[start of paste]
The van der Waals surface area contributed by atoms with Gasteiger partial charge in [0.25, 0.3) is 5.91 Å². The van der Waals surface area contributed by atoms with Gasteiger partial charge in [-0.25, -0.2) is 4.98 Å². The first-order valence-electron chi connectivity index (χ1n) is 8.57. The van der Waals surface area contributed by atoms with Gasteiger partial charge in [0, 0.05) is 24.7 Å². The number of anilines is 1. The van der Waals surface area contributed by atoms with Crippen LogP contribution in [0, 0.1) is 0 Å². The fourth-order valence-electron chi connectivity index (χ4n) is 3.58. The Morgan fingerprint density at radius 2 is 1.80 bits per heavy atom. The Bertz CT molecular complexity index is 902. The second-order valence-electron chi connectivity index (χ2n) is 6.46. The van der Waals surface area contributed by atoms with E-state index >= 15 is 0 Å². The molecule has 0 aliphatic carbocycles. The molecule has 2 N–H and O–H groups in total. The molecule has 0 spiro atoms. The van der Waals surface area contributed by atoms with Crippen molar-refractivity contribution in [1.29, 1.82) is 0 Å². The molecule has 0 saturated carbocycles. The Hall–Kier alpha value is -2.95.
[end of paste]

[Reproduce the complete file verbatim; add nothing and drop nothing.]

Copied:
The van der Waals surface area contributed by atoms with Gasteiger partial charge in [0.25, 0.3) is 5.91 Å². The van der Waals surface area contributed by atoms with Gasteiger partial charge in [-0.25, -0.2) is 4.98 Å². The first-order valence-electron chi connectivity index (χ1n) is 8.57. The van der Waals surface area contributed by atoms with Gasteiger partial charge in [0, 0.05) is 24.7 Å². The number of anilines is 1. The van der Waals surface area contributed by atoms with Crippen LogP contribution in [0, 0.1) is 0 Å². The fourth-order valence-electron chi connectivity index (χ4n) is 3.58. The Morgan fingerprint density at radius 2 is 1.80 bits per heavy atom. The Bertz CT molecular complexity index is 902. The second-order valence-electron chi connectivity index (χ2n) is 6.46. The van der Waals surface area contributed by atoms with E-state index >= 15 is 0 Å². The molecule has 0 aliphatic carbocycles. The molecule has 2 N–H and O–H groups in total. The molecule has 0 spiro atoms. The van der Waals surface area contributed by atoms with Crippen molar-refractivity contribution in [1.29, 1.82) is 0 Å². The molecule has 0 saturated carbocycles. The Hall–Kier alpha value is -2.95.